Here is a template for a strategy.
Describe a clear vision in which education in the territory is essentially a cradle to grave activity. Work to make the Virgin Islands a model to be emulated elsewhere. Invest in – and insist upon – high quality pre-school, primary and secondary, alternative and after-school and out-of-school program, and post-secondary and adult learning that are magnets for lifelong learners and a whole range of inter-generational activities. Think about the public library as a critical institution for every age group in society and make an investment in them as centerpieces of community life. Think about this vision in practice and you have thought about a far different and far better place.
Which brings us to a central question: money. Those in authority will say that they are doing the best they can with scarce resources. That is not true, but, at the same time, to build a successful educational system will take more money than is currently being spent. The big challenge will be to find chunks of money for the full range of educational programs and services, while, at the same time, making certain that it is used wisely.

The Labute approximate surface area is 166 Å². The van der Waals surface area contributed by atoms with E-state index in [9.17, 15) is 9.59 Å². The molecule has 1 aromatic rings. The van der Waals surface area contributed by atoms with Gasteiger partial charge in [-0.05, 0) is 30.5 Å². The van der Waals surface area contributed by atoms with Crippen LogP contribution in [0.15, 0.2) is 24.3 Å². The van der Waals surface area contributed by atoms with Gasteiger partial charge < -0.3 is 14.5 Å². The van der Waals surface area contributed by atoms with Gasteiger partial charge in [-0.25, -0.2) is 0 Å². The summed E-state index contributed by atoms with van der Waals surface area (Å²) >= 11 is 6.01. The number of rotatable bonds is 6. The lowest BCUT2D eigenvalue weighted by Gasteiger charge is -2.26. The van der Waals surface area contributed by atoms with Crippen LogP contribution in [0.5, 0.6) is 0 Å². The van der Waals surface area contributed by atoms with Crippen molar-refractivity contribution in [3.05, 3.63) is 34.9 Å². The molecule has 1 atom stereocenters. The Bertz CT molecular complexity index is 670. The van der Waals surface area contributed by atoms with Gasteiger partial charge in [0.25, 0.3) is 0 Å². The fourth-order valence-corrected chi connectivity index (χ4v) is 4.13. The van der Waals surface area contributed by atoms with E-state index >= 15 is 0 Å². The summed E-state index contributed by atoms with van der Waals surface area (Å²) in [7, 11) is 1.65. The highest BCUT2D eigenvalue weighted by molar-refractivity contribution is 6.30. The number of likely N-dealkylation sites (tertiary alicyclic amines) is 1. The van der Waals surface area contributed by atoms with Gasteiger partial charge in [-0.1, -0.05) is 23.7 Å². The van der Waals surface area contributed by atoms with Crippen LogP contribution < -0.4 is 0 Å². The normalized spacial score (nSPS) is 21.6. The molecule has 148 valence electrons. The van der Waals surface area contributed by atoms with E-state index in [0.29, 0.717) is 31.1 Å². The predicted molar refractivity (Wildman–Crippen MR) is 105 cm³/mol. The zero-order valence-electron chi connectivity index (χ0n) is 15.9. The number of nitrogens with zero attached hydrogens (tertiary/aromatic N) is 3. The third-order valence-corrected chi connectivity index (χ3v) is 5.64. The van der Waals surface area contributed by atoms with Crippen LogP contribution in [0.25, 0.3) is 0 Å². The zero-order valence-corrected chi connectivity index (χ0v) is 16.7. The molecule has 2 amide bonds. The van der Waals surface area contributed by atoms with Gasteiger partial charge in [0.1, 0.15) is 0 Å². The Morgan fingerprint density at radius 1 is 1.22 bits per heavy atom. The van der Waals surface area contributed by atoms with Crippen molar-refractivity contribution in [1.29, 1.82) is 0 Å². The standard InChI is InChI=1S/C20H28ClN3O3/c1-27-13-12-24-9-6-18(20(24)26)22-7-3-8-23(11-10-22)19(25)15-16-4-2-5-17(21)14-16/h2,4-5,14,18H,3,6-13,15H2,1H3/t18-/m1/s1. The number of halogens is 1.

It is a tall order, but the futures of a lot of young Virgin Islanders, some not yet born, rides on bridging this gap. As, in many ways, does the future of the territory.
Frank Schneiger was executive director of the Federal Region II Children’s Resource Center, which trained a generation of V.I. children’s services workers. He subsequently founded the St. Thomas/St. John Youth MultiService Center. In the past two decades, he has served as planning consultant for a range of Virgin Islands organizations and has been a columnist for the Virgin Islands Source. He is the author of two books, “The Arc,” under the pen name of Roberto Vincent, and “The Purge: The Future As History in the Age of Trump,” available on Amazon.